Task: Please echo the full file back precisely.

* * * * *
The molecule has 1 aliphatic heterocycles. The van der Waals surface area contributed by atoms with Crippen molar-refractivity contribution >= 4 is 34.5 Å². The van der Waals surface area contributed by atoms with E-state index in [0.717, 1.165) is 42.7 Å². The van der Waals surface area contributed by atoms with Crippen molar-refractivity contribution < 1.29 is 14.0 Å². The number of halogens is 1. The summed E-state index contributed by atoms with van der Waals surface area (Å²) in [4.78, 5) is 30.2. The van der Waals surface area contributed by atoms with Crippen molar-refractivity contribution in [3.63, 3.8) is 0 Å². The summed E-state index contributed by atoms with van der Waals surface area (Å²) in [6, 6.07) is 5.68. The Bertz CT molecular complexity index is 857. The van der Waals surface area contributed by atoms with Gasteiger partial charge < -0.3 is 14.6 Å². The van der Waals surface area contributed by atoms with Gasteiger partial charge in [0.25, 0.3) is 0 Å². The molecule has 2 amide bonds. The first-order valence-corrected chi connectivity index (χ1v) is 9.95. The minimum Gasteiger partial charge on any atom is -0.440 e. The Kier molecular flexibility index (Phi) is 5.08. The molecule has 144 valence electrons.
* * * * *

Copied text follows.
The molecule has 1 aliphatic heterocycles. The van der Waals surface area contributed by atoms with Crippen molar-refractivity contribution >= 4 is 34.5 Å². The van der Waals surface area contributed by atoms with E-state index in [0.717, 1.165) is 42.7 Å². The van der Waals surface area contributed by atoms with Crippen molar-refractivity contribution < 1.29 is 14.0 Å². The number of halogens is 1. The summed E-state index contributed by atoms with van der Waals surface area (Å²) in [4.78, 5) is 30.2. The van der Waals surface area contributed by atoms with Crippen molar-refractivity contribution in [3.63, 3.8) is 0 Å². The summed E-state index contributed by atoms with van der Waals surface area (Å²) in [6, 6.07) is 5.68. The Bertz CT molecular complexity index is 857. The van der Waals surface area contributed by atoms with Gasteiger partial charge < -0.3 is 14.6 Å². The van der Waals surface area contributed by atoms with Gasteiger partial charge in [0.25, 0.3) is 0 Å². The molecule has 2 amide bonds. The first-order valence-corrected chi connectivity index (χ1v) is 9.95. The minimum Gasteiger partial charge on any atom is -0.440 e. The Kier molecular flexibility index (Phi) is 5.08. The molecule has 144 valence electrons.